Tuesday, 11 October 2011

The three phases of creativity


Coming up with enough ideas to drive a novel, play or even a short-story can be daunting – doing it often enough to establish a career can seem an impossibility. The good news is, having ideas is habit forming. Once you start doing it and keep doing it, you won't be able to stop. The key is not to kill an idea before it even starts – if you try to accelerate or collapse the process you'll dismiss good ideas that don't seem immediately relevant to your work. Your imagination is like a sensitive soul at a dinner party – if it keeps getting shouted down eventually it will stop saying anything – what you want is for her to keep babbling away without a care in the world. The secret to achieving this is to allow space for each phase of the creative process.

Creation (of ideas)

Allowing yourself time to just create and capture ideas without forcing them into a story framework allows you to have the craziest ideas. If you're not having to force them you'll find they will grow and develop into pretty amazing things, particularly if you tease and prod them into unexpected areas by asking the simple 'what if?' question. You will know best what stimulates ideas for you – for me it's music – but it's not just the creation of the ideas, it's the capturing of them that's important too. For me a notebook (the analogue kind) is ideal for this – the fact that I'm scribbling away in a book I know no-one will ever read gives me a freedom and security that the cold, hard page of Microsoft Word just doesn't have. The very act of writing these ideas down can also encourage other ideas.

You may have ideas for scenes, characters, emotions, themes or snippets of dialogue or prose – even single phrases. All of them must go in the notebook.

Construction

If you've got a good reservoir of ideas building, you'll start to see connections and possible relationships forming between these ideas. This is the next key phase in building a story (or any creative work) – constructing ideas into a cohesive form. You need to have a certain amount of room to experiment in this phase too – this is why so many writers uses index cards, because it provides a flexible way to try out different relationships and sequences. Allowing yourself room to cheaply and quickly try out different connections will also drive new ideas and push the story into interesting new areas. Allow yourself room to experiment here – you're still not committing to anything – you already have your bag of ideas, all your doing here is trying out connections – nothing is undoable. Even the craziest tangential story-thread may yield something you can pull into whatever or wherever your story eventually takes you. You'll find that particular sequences or connections will resonate – and your story will start to form.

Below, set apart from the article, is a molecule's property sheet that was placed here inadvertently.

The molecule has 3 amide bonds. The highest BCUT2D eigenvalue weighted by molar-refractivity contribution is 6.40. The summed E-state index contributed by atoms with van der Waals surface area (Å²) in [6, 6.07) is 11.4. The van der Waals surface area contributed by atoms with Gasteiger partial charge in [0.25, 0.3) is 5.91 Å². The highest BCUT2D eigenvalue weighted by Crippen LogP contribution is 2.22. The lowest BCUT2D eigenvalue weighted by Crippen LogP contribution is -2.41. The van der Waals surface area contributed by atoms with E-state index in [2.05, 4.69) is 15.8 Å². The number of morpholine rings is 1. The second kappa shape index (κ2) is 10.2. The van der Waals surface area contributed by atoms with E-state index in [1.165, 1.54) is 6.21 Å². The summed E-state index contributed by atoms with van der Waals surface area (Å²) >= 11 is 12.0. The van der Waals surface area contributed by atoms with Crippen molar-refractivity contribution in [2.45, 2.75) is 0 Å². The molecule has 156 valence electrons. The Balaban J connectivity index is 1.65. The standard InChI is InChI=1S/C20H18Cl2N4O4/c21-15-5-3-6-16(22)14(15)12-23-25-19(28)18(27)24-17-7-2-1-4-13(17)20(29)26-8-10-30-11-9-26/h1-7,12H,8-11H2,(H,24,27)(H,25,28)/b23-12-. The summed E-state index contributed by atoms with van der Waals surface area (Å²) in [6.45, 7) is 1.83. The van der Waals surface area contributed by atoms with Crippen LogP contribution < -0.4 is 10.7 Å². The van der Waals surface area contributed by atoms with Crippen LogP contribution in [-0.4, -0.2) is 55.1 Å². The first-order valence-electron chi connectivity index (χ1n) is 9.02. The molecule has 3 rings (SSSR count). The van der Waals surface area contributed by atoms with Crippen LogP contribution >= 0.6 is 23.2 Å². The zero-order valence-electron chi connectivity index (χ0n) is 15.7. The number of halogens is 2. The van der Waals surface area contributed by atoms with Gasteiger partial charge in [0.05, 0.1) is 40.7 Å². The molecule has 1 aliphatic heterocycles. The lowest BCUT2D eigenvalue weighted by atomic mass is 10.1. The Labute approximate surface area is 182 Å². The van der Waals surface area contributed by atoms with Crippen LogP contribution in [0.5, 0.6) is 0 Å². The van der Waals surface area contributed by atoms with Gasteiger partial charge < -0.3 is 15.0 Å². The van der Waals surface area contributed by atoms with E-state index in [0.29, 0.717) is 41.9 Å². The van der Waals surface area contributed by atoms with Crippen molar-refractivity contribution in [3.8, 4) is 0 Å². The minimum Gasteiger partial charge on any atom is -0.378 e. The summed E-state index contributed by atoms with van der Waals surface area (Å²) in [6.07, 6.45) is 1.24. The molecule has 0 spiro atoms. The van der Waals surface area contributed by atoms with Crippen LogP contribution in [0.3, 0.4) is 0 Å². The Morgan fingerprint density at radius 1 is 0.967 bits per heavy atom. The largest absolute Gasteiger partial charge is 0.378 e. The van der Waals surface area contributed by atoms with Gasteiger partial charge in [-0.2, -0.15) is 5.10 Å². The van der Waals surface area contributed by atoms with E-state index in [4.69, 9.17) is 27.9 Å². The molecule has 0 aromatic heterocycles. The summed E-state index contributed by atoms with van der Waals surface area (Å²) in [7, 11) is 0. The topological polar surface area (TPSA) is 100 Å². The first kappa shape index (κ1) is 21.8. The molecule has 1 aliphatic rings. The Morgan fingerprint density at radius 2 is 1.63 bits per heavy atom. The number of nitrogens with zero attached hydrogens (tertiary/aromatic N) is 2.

Realisation

If you've done the creation and construction phase then this bit is the fun bit – bringing your creation to life in your chosen medium. This will really be the icing on the cake, bringing all the skeletal elements you've been working on, combining them with voice and style and further nuances – but knowing there's a good solid structure and a strong foundation of ideas to build on.

Any work of any magnitude needs a fertile bed of ideas to grow from. A great piece of advice I once read was 'put every great idea you have into your current work in progress'. A mistake I used to make in my early writing was to have ideas but 'save' them for other projects – with the effect that my WIP was devoid of ideas and appeared sparse and shallow. Don't ration your ideas, use them like a glutton – have faith that you will have more – there's no point worrying about WIP2 if WIP1 is going to be sterile and unimaginative.

4 comments:

  1. Great post, James. Just wanted to let you know that this is one my favorite stops during the week. You always have excellent and thoughtful content. Keep up the awesome work!

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  2. Thank you, Gene. I'm glad that I keep producing stuff of interest to you - and I appreciate your continued support.

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  3. James, I nominated you for “The Most Versatile Blogger Award.” You are welcome to check it out by following the link back to my blog: http://kathrynleighaz.wordpress.com/2011/10/18/blogger-awards/

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  4. Thanks Kathryn - really appreciate your comment and the award.

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